I caught a post over at James McGovern's blog on Oracle Authentication Services for Operating Systems and tonight noticed a follow-up to it over at Oracle's own Mark Wilcox where he posted Understanding the Benefits of Oracle Operating System Security (OA4OS). Here's the whole post: (color highlights are mine)
Today is a day it catch up on some blogging.
James McGovern posted a few questions on our new operating system security product - aka Oracle Authentication Services for Operating Systems or OA4OS.
First quote - " On one level, this feels like a good story, but on another it feels like a long-term trap." It's just a good story :). There is no trap. Unlike competing solutions - we don't use any proprietary hooks or changes to the Unix /Linux systems. We are using all standard - based interfaces like PAM, NSS and SUDO.
Thus it would be possible to move to another directory solution.
Second quote - "First, if you are running Solaris, this you can setup NIS domains to aid in this problem." NIS has been out of favor for a while. It has now been officially deprecated. And for the kicker - it is not SOX compliant.
Thus many customer's we've talked to about OAS4OS are specifically looking for how to replace NIS. This is one of the features we offer.
Third quote - "Consider that if you are a shop running Active Directory, Microsoft provides Active Directory Services for Unix where by you can have Unix servers and daemons participate as if they are native to the Windows domain. This simplifies administration significantly, cheap to rollout and even cheaper over the lifetime. There are of course some features missing, which Microsoft will be addressing in upcoming releases."
Yes - Microsoft does offer this. However, it has many limitations that in many organizations will not be solvable. For starters - you must extend AD schema - in many organizations this is not allowed by corporate policy. Second, by storing this data this can add severe impact to your AD replication which affect desktop login (which is why this is not allowed by many corporate policies). Third - it does not auto-generate UID & GUID numbers (we do :)). Fourth - they do not have any system to allow you to address use case of where you have same username but different uid/gid numbers on different hosts (hello OVD)). These are all features that AD lacks and some (such as schema change) will never be avoided.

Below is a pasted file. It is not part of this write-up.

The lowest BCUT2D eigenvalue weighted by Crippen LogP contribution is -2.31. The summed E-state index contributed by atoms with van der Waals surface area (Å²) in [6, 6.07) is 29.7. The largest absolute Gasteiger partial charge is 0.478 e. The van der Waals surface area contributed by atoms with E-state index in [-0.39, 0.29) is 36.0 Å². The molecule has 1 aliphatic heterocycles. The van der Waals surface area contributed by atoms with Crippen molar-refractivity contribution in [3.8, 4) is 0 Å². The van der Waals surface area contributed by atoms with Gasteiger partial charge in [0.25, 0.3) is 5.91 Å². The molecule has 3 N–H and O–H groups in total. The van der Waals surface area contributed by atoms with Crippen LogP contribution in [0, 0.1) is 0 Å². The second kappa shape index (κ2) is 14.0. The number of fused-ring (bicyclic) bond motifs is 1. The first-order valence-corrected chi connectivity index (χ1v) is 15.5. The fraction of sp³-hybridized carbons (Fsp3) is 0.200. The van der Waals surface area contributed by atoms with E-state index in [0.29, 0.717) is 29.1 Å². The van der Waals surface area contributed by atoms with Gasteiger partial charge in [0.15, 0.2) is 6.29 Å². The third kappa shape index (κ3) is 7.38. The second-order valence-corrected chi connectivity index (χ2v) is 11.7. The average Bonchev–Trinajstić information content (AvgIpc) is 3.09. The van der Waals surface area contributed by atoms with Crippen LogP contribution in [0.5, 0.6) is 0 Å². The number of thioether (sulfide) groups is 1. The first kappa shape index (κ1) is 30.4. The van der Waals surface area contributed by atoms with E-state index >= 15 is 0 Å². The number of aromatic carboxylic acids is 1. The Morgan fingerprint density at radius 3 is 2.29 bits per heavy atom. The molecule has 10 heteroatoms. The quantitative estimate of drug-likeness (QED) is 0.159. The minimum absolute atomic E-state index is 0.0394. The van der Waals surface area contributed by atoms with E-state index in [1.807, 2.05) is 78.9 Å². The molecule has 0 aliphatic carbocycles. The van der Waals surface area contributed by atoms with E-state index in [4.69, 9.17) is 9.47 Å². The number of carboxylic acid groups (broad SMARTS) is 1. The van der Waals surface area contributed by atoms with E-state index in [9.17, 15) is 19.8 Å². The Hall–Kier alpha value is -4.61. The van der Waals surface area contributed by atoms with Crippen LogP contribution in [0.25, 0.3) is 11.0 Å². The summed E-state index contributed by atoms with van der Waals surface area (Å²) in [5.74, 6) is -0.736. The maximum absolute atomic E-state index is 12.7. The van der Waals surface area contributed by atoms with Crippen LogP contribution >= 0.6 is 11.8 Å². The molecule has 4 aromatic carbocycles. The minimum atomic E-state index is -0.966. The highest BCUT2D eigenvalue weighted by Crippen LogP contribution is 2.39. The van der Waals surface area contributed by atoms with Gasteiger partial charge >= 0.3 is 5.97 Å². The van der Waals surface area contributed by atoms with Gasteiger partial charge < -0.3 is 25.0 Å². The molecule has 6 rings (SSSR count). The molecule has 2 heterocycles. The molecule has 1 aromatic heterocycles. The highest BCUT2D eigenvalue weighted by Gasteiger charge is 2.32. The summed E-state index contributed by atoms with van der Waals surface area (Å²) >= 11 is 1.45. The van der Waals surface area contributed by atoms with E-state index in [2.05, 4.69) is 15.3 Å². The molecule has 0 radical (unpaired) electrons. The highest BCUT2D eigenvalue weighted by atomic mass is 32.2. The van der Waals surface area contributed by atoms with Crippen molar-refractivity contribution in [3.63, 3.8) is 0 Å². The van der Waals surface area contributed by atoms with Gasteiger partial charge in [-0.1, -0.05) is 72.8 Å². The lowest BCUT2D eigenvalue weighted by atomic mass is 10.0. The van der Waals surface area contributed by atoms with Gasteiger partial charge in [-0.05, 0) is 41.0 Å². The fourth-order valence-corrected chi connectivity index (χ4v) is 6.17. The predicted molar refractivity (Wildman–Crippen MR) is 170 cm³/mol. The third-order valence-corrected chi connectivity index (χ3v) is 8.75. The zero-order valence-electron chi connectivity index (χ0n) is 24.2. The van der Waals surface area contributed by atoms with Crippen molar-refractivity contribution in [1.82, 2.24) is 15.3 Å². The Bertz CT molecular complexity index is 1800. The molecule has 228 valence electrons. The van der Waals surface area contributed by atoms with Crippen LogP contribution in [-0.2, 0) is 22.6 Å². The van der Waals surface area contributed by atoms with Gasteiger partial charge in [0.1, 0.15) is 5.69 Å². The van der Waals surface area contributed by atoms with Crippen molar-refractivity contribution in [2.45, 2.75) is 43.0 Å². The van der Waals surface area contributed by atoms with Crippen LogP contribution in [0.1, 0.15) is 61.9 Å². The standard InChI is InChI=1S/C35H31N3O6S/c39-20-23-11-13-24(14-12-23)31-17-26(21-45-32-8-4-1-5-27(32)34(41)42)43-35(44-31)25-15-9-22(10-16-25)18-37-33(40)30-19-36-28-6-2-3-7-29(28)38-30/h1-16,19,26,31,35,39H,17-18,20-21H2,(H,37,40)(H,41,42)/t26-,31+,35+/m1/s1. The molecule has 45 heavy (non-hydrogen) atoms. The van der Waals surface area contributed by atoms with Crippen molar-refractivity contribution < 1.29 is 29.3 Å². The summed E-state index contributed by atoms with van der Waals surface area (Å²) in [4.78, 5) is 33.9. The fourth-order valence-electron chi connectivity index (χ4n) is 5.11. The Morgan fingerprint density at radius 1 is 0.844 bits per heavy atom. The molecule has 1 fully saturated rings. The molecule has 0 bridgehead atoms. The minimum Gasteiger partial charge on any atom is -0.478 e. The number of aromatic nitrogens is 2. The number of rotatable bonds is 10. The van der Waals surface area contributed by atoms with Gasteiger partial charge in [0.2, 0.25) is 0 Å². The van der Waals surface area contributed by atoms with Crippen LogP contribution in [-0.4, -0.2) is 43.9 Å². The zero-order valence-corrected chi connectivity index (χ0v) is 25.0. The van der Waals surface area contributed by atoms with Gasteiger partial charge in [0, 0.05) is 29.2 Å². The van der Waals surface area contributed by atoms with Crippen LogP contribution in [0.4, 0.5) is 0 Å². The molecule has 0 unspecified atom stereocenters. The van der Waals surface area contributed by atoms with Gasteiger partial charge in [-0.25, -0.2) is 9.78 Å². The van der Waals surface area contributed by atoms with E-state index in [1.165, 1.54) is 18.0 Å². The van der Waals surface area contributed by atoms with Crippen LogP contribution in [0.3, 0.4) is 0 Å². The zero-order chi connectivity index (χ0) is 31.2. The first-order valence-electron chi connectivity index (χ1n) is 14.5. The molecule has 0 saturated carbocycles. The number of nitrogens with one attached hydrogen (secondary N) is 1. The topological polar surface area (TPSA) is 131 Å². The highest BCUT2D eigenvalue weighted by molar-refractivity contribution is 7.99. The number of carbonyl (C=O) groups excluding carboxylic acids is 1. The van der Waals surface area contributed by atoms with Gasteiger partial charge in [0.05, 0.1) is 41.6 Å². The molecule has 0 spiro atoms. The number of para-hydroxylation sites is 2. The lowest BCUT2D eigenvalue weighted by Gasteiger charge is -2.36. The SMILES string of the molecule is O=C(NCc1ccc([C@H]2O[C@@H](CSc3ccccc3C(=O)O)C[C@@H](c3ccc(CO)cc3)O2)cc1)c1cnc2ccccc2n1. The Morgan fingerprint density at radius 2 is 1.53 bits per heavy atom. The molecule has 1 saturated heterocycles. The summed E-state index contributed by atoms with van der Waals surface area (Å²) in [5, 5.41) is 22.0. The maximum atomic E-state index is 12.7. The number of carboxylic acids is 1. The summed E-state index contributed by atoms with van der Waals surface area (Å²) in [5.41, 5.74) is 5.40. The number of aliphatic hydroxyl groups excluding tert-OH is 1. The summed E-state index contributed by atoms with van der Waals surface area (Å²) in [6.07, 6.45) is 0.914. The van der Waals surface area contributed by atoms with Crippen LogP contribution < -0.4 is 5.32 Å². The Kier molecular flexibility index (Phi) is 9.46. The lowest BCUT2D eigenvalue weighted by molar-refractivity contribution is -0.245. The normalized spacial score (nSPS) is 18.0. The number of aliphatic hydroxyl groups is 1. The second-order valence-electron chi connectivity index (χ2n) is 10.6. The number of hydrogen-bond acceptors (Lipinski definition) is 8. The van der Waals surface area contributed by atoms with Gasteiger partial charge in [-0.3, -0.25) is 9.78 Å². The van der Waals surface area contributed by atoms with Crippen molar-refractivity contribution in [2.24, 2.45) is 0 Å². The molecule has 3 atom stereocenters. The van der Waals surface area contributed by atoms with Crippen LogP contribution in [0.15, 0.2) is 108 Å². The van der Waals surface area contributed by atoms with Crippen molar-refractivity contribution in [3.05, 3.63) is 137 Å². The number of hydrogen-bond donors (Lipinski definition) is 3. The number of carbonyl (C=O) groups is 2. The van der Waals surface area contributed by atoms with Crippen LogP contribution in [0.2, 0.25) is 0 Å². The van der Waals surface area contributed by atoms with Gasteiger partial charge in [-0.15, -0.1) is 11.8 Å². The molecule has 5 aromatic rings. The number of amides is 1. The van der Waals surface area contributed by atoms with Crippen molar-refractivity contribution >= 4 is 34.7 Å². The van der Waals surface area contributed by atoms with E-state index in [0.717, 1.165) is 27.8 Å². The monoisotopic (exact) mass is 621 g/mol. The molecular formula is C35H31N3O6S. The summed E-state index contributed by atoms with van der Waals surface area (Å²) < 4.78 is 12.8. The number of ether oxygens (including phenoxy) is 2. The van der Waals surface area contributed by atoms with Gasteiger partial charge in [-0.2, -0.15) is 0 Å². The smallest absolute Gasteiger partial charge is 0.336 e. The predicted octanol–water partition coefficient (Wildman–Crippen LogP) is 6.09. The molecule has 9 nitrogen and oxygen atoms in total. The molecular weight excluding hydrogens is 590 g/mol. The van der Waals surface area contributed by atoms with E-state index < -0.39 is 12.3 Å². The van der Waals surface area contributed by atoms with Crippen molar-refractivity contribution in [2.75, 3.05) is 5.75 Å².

Final quote- "You can also consider third party software such as Vintela and Centrify which also provide deeper Unix/Linux integration to Active Directory. Anyway, I humbly predict that the open source community will realize that this type of integration should be in the box and not something add-on and therefore will address within the next six months."
To my knowledge Vintela and Centrify require proprietary components and/or extensions to AD. Also they don't provide any mechanism to manage SUDO policies in your directory. And I would also point out that this if our first release (if he can mention MSFT updating AD as being OK, I can use it hear for us too :)) so we are going to be adding in additional functionality in the future.